In re Application of Columbus S. Power Co.

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Justia Opinion Summary

The Public Utilities Commission allowed two electric power operating companies to adjust their economic-development cost-recovery riders and recover additional revenues. Industrial Energy Users-Ohio (IEU) sought a rehearing, which the commission denied. IEU appealed the order, arguing that the commission approved the rate increase without reviewing its reasonableness. The Supreme Court found the order prejudiced IEU because some of IEU's members paid higher rates as a result of the order. The Court then affirmed, holding that IEU failed to meet its burden to identify a legal problem with the order. Because the Court presumes that orders are reasonable, IEU must upset that presumption, and IEU did little more than disagree with the order, giving the Court no reason to reverse.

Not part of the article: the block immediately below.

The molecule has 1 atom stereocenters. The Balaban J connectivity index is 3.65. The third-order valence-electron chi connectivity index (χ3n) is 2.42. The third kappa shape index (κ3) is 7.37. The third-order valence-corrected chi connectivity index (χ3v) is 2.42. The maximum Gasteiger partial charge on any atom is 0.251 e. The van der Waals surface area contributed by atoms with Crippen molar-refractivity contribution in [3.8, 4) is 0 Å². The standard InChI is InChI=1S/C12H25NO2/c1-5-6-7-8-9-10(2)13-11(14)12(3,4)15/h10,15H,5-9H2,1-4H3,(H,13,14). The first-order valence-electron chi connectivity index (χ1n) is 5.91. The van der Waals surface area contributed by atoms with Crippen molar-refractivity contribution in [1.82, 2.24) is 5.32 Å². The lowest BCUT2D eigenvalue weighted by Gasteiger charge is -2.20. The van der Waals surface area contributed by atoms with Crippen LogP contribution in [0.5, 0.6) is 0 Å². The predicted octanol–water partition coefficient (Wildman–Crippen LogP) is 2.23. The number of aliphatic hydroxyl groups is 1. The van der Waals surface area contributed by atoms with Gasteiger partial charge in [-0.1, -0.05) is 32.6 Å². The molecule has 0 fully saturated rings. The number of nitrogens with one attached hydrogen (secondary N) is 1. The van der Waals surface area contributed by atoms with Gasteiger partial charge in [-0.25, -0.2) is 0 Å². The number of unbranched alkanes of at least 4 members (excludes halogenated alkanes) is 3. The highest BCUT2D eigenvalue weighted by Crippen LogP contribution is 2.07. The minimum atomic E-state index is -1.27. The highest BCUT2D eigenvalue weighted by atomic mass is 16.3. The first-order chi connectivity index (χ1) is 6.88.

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[Until this opinion appears in the Ohio Official Reports advance sheets, it may be cited as In re Application of Columbus S. Power Co., Slip Opinion No. 2011-Ohio-2638.] NOTICE This slip opinion is subject to formal revision before it is published in an advance sheet of the Ohio Official Reports. Readers are requested to promptly notify the Reporter of Decisions, Supreme Court of Ohio, 65 South Front Street, Columbus, Ohio 43215, of any typographical or other formal errors in the opinion, in order that corrections may be made before the opinion is published. SLIP OPINION NO. 2011-OHIO-2638 IN RE APPLICATION OF COLUMBUS SOUTHERN POWER COMPANY ET AL. TO MODIFY STANDARD SERVICE OFFER RATES; INDUSTRIAL ENERGY USERSOHIO, APPELLANT; PUBLIC UTILITIES COMMISSION ET AL., APPELLEES. IN RE FUEL ADJUSTMENT CLAUSES FOR COLUMBUS SOUTHERN POWER COMPANY ET AL; INDUSTRIAL ENERGY USERS-OHIO, APPELLANT; PUBLIC UTILITIES COMMISSION ET AL., APPELLEES. [Until this opinion appears in the Ohio Official Reports advance sheets, it may be cited as In re Application of Columbus S. Power Co., Slip Opinion No. 2011-Ohio-2638.] Public Utilities Commission Reasonable arrangements Appellant has shown prejudice but not legal error Order affirmed. (Nos. 2010-0729 and 2010-0730 Submitted April 19, 2011 Decided June 7, 2011.) APPEAL from the Public Utilities Commission, Nos. 09-1906-EL-ATA, 09-872-EL-FAC, and 09-873-EL-FAC. _______________________ SUPREME COURT OF OHIO O CONNOR, C.J. {¶ 1} In the proceedings below, the Public Utilities Commission ( PUCO or commission ) allowed the American Electric Power operating companies Columbus Southern Power Company and the Ohio Power Company (collectively, AEP ) to adjust their economic-development cost-recovery riders. Industrial Energy Users-Ohio ( IEU ) appeals the decision. Finding none of IEU s arguments to have merit, we affirm. I. Background {¶ 2} In recent years, the commission has approved several reasonable arrangements between AEP and a southeastern Ohio manufacturing company, Ormet Primary Aluminum Corporation. [R]easonable arrangements are permitted under R.C. 4905.31 ( Special contract law ) if filed with and approved by the commission. R.C. 4905.31(E). In this case, the term refers to individually tailored, discounted rate schedules. An earlier arrangement involving AEP and Ormet ended on December 31, 2008. A later arrangement began in 2009.1 Filling the gap between these two is the arrangement at issue in this case we will call it the interim arrangement. {¶ 3} Under all three arrangements, Ormet received discounted rates. Discounted rates lead to what is known as delta revenue the difference between what AEP would have collected from Ormet under its tariffs and what it actually collected, given the discount. See Ohio Adm.Code 4901:1-38-01(C). When the commission approved the interim arrangement, it noted that AEP would keep track of its delta revenues, but the commission did not approve their recovery. {¶ 4} AEP sought recovery of the interim delta revenues in the proceedings below. IEU intervened and opposed AEP s request, but the 1 This arrangement is addressed in In re Application of Ormet Primary Aluminum Corp., ___ Ohio St.3d ___, 2011-Ohio-2377, ___ N.E.2d ___. 2 January Term, 2011 commission approved it on January 7, 2010. IEU sought rehearing, which the commission denied. {¶ 5} IEU appealed the order under two case numbers and filed a motion to consolidate the two appeals, which we granted. AEP intervened in both cases on the side of the commission. II. Discussion {¶ 6} IEU raises three propositions of law. None have merit. A. IEU s First Two Propositions of Law Have Been Resolved by a Prior Decision {¶ 7} IEU s first two propositions of law are identical to those that IEU raised in case No. 2009-2022, In re Application of Columbus S. Power Co., __ Ohio St.3d __, 2011-Ohio-1788, __ N.E.2d __. After submitting this case on the briefs, IEU filed a motion to dismiss its first two propositions of law because we rejected those propositions in a recent case. See id. at ¶ 36 49. We grant IEU s motion and dismiss the first two propositions of law. B. Although IEU Has Been Prejudiced by the Order, It Has Not Demonstrated Reversible Error {¶ 8} In its third proposition of law, IEU argues that the commission erred by allowing AEP to collect delta revenues arising from an interim arrangement with Ormet. IEU asserts that the commission approved the rate increase without any process or review of the lawfulness or reasonableness of the interim Ormet reasonable arrangement deferrals. Neither the commission nor AEP disputes IEU s assertion that the commission has not reviewed the reasonableness of the challenged rate increase. Indeed, they make no argument on the merits, instead arguing solely that IEU has not been prejudiced. {¶ 9} Before reviewing the merits of IEU s claim, we consider whether IEU has been prejudiced. 3 SUPREME COURT OF OHIO 1. The Order Prejudiced IEU {¶ 10} According to the appellees, even if the commission had approved unreasonable rates, future rates will be adjusted to make [the affected] customers whole. IEU responds that the appellees ignore the immediate harm and prejudice experienced by [certain] customers by paying these higher rates, as well as the fact that there would be a delay in review, possibly for years after the rates were paid. {¶ 11} IEU has the better end of the prejudice dispute. The commission acknowledges that because of the order, some customers do pay slightly more today than they would have. Thus, it is uncontested that some of IEU s members are presently paying higher rates as a result of the order. That harm is immediate and concrete, and the direct, financial injury could well cause further consequential harm. For example, less money now means lost opportunities to use that money later, and these lost investment opportunities could result in further financial loss. Reduced cash flows could also have indirect business consequences such as requiring additional borrowing, payroll reductions, or other unwanted actions. Thus, to cure all prejudice if present rates are eventually judged too high, the commission must not only restore lost dollars to customers, but also provide appropriate compensation for any consequential harms. All this assumes that the customers, who have already paid the increased rate, remain on the system to enjoy any curative credits. {¶ 12} IEU has demonstrated prejudice, as it must, Indus. Energy Consumers v. Pub. Util. Comm. (1992), 63 Ohio St.3d 551, 553, 589 N.E.2d 1289, while the claims of no prejudice depend on numerous contingencies. Though it is possible that all present harms will eventually be cured, the harm is present and concrete, and the alleged cure is speculative. Therefore, we will not dispose of this case for lack of prejudice. 4 January Term, 2011 2. On the Merits, IEU Has Not Demonstrated that the Order Was Unreasonable {¶ 13} Nevertheless, although IEU has shown prejudice, it has not demonstrated reversible error. {¶ 14} The critical problem is that IEU simply has not presented a reasoned theory of legal error. It does not even cite a single legal authority in this section of its brief, much less present an argument that a legal authority applies on these facts and was violated. This alone is grounds to reject its claim. See, e.g., Utility Serv. Partners, Inc. v. Pub. Util. Comm., 124 Ohio St.3d 284, 2009-Ohio6764, 921 N.E.2d 1038, ¶ 53 (rejecting proposition where [n]o argument is supplied regarding whether the relevant case law, applied to the facts of this case, justifies a decision in [appellant s] favor ); Columbus S. Power Co., __ Ohio St.3d__, 2011-Ohio-1788, __ N.E.2d __, ¶ 56 57 (rejecting argument on the basis that appellant did not even purport to cite a specific legal authority that prohibit[ed] the complained-of action). {¶ 15} IEU does uses the word unreasonable to describe the order but simply asserting that a decision is unreasonable is not enough. See, e.g., id. at ¶ 57 ( Conclusory assertions that the commission cannot do something fall well short of demonstrating reversible error ). IEU does not go on to provide a persuasive explanation of why or how the order fails to accord with reason. Nor does it explain which statute requires reasonableness, or what that standard entails, or how the order fails to abide by that standard. {¶ 16} IEU also points out that the commission had suggested in other cases that additional proceedings were necessary. Again, however, IEU does not explain how the law is being violated. In any event, the commission asserts that the additional proceedings are in fact taking place in another docket, and IEU does not explain why these proceedings are insufficient. {¶ 17} IEU has done little more than register its disagreement with the commission s approach. That is not enough to justify reversal. We presume that 5 SUPREME COURT OF OHIO orders are reasonable; it falls to the appellant to upset that presumption. See Columbus v. Pub. Util. Comm. (1959), 170 Ohio St. 105, 10 O.O.2d 4, 163 N.E.2d 167, paragraph two of the syllabus. IEU has not carried that burden here. 3. We Do Not Decide the Legality of the Commission s Approach {¶ 18} Frankly, we find it questionable whether the law permits the commission to increase rates without first reviewing the reasonableness and lawfulness of the rates themselves. But we also presume orders to be reasonable, and IEU must upset that presumption; it is not the other way around. See id.; see also E. Ohio Gas Co. v. Pub. Util. Comm. (1940), 137 Ohio St. 225, 249, 18 O.O. 10, 28 N.E.2d 599. {¶ 19} While there may be exceptions, it is not generally the proper role of this court to develop a party s arguments. See, e.g., Sizemore v. Smith (1983), 6 Ohio St.3d 330, 333, 6 OBR 387, 453 N.E.2d 632, fn. 2; see also Henderson v. Shinseki (2011), __ U.S. __, 131 S.Ct. 1197, 1202, 179 L.Ed.2d __ ( Courts do not usually raise * * * arguments on their own ). On the contrary, the failure to present an argument usually constitutes waiver of that argument, and this general rule is only heightened in appeals governed by R.C. 4903.10, which jurisdictionally bars us from considering arguments not raised before the commission on rehearing ( No party shall in any court urge or rely on any ground for reversal, vacation, or notification not set forth in the application [for rehearing] ). See Ohio Consumers Counsel v. Pub. Util. Comm., 127 Ohio St.3d 524, 2010-Ohio- 6239, 941 N.E.2d 757, ¶ 23. Finally, as a matter of basic fairness, IEU s failure to identify a legal problem with the commission s approach deprived the commission of an informed opportunity to set things right. See, e.g., Parma v. Pub. Util. Comm. (1999), 86 Ohio St.3d 144, 148, 712 N.E.2d 724 ( we do not accept * * * objections when appellant has deprived the commission of an opportunity to redress any injury or prejudice that may have occurred ). 6 January Term, 2011 {¶ 20} Accordingly, we affirm because IEU has failed to meet its burden to identify a legal problem with the commission s order. To be clear, however, our decision does not endorse or ratify the commission s approach. Nor do we hold that the commission s approach below was reasonable and lawful. III. Conclusion {¶ 21} Because of IEU s failure to meet its burden, we must affirm, although the commission does not derive the precedential benefit from this court s decision. We hold simply that IEU has given us no reason to reverse. For the foregoing reasons, we affirm. Order affirmed. PFEIFER, LUNDBERG STRATTON, O DONNELL, LANZINGER, CUPP, and MCGEE BROWN, JJ., concur. _______________________ McNees, Wallace & Nurick, L.L.C., Samuel C. Randazzo, and Joseph E. Oliker, for appellant. Michael DeWine, Attorney General, and Thomas G. Lindgren, William L. Wright, and Thomas W. McNamee, Assistant Attorneys General, for appellee, Public Utilities Commission of Ohio. Steven T. Nourse and Matthew J. Satterwhite, for intervening appellees, Columbus Southern Power Company and Ohio Power Company. __________________ 7